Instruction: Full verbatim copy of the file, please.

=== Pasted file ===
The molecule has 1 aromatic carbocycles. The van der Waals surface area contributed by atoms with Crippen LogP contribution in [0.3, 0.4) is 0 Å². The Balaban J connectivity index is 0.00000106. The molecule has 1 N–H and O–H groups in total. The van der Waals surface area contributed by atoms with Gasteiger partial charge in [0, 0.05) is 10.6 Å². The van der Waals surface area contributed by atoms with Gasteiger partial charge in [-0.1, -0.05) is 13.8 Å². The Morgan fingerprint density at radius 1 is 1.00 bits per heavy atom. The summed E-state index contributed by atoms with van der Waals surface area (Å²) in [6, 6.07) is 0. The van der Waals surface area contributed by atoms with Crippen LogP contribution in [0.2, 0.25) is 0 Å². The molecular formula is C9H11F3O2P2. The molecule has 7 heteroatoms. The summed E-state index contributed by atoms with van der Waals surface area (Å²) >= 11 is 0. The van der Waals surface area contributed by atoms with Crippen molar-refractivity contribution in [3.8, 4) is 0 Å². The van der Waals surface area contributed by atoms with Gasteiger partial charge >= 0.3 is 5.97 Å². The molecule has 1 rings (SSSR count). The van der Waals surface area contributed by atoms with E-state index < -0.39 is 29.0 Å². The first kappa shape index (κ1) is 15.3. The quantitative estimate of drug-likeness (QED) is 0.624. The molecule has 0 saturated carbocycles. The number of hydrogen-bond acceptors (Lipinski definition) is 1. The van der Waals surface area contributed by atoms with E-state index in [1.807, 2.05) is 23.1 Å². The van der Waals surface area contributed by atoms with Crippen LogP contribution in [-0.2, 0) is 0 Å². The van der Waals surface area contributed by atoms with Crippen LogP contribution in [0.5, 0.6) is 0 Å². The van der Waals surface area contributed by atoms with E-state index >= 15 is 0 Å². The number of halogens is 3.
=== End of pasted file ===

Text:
The molecule has 1 aromatic carbocycles. The van der Waals surface area contributed by atoms with Crippen LogP contribution in [0.3, 0.4) is 0 Å². The Balaban J connectivity index is 0.00000106. The molecule has 1 N–H and O–H groups in total. The van der Waals surface area contributed by atoms with Gasteiger partial charge in [0, 0.05) is 10.6 Å². The van der Waals surface area contributed by atoms with Gasteiger partial charge in [-0.1, -0.05) is 13.8 Å². The Morgan fingerprint density at radius 1 is 1.00 bits per heavy atom. The summed E-state index contributed by atoms with van der Waals surface area (Å²) in [6, 6.07) is 0. The van der Waals surface area contributed by atoms with Crippen LogP contribution in [0.2, 0.25) is 0 Å². The molecular formula is C9H11F3O2P2. The molecule has 7 heteroatoms. The summed E-state index contributed by atoms with van der Waals surface area (Å²) >= 11 is 0. The van der Waals surface area contributed by atoms with Crippen molar-refractivity contribution in [3.8, 4) is 0 Å². The van der Waals surface area contributed by atoms with Gasteiger partial charge >= 0.3 is 5.97 Å². The molecule has 1 rings (SSSR count). The van der Waals surface area contributed by atoms with E-state index < -0.39 is 29.0 Å². The first kappa shape index (κ1) is 15.3. The quantitative estimate of drug-likeness (QED) is 0.624. The molecule has 0 saturated carbocycles. The number of hydrogen-bond acceptors (Lipinski definition) is 1. The van der Waals surface area contributed by atoms with E-state index in [1.807, 2.05) is 23.1 Å². The van der Waals surface area contributed by atoms with Crippen LogP contribution in [-0.2, 0) is 0 Å². The van der Waals surface area contributed by atoms with Crippen LogP contribution in [0.5, 0.6) is 0 Å². The van der Waals surface area contributed by atoms with E-state index >= 15 is 0 Å². The number of halogens is 3.